- #1

WelshieTheWhite

- 3

- 0

I understand that the order (or rank) of a tensor is the dimensionality of the array required to describe it's components, i.e. a 0 rank tensor is a scalar, a 1 rank tensor is a vector (so just a one dimensional array or "line" of components), a 2 rank tensor is a matrix (2 dimensional array) etc.

Additionally, I understand the valence of a tensor depends on how many covariant and contravariant vector arguments it has (old terminology, I believe new terminology is vector and dual-vector), i.e. a (0,1) tensor has one vector argument and a (1,0) tensor has one dual vector argument. Also, the total order of the tensor is the sum of the number of the arguments, i.e. a (1,1) tensor has order 2.

Now take the metric tensor, which is a tensor with valence (0,2). It takes two vector arguments and provides the scalar product of the two of them.

[tex]g(\vec{A},\vec{B}) = \vec{A}\cdot\vec{B} = A^αB^βη_{αβ}[/tex]

Where the summation convention is implied. This is where I start getting confused. Based on the previous logic, the metric tensor should be a tensor of order 2, and hence be a matrix, but it returns a scalar result which is order 0. I understand that η represents the components of the metric tensor in a matrix form (in spacetime):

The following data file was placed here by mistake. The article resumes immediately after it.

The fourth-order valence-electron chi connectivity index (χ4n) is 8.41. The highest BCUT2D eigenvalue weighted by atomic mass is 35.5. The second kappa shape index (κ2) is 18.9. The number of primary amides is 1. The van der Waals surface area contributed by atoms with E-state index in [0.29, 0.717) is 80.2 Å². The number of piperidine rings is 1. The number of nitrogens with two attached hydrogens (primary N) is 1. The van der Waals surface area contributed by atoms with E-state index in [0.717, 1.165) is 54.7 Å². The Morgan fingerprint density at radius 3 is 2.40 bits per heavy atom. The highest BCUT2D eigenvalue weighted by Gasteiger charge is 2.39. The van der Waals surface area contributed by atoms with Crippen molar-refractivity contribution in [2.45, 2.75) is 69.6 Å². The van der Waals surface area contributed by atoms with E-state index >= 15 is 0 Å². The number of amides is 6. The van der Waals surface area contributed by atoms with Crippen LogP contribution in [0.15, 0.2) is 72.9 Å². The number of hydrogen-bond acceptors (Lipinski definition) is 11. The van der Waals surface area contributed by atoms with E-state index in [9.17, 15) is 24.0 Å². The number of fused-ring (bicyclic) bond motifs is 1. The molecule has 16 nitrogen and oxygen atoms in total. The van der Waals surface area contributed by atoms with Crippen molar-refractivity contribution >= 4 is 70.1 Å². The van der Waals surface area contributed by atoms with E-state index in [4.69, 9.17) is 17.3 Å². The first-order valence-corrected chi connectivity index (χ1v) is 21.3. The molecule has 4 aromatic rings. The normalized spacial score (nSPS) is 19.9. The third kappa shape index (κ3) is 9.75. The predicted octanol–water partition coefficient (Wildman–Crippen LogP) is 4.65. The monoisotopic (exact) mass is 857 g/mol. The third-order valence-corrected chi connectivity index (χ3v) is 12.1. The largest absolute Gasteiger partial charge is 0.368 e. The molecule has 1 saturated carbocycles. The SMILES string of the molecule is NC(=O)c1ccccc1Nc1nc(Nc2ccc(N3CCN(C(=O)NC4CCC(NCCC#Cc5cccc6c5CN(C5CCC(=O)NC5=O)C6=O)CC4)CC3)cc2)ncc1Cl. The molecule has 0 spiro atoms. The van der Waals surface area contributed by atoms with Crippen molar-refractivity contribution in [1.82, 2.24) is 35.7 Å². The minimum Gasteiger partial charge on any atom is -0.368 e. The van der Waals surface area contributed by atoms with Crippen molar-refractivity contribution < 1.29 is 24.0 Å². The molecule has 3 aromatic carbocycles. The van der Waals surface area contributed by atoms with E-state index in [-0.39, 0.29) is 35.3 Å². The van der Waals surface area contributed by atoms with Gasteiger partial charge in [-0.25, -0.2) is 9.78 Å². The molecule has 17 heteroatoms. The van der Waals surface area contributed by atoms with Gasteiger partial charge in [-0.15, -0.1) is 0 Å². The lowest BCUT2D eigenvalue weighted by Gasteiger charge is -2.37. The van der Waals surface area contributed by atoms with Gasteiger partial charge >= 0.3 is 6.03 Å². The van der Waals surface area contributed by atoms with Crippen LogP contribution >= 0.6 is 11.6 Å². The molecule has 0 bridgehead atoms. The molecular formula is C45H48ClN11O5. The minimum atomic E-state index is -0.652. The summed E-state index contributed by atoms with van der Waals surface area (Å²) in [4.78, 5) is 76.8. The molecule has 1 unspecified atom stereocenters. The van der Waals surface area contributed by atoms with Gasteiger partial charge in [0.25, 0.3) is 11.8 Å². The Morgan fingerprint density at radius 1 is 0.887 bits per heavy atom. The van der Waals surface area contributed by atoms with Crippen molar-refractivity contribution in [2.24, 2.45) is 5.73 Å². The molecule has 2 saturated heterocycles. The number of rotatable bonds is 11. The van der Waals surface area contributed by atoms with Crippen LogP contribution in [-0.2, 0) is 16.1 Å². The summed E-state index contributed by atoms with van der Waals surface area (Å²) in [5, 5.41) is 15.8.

[tex]η_{αβ} = \begin{pmatrix}-1&0&0&0\\0&1&0&0\\0&0&1&0\\0&0&0&1\end{pmatrix}[/tex]

Which IS of order 2. Does this mean that an order 2 tensor doesn't necessarily have to be a matrix itself, but it's components do? And does that mean that all tensors are scalars with appropriate components, or can an order 2 tensor potentially be a matrix as well as its components?

Sorry if this is a bit all over the place. I think one source of my confusion comes from this passage in the textbook "A First Course in General Relativity (2nd Edition)" by Schutz:

"A tensor of type (0,N) is a function of N vectors into the real numbers, which is linear in each of its N arguments"

So shedding a bit of light on that may help a bit.

Thankyou for any help you can give me!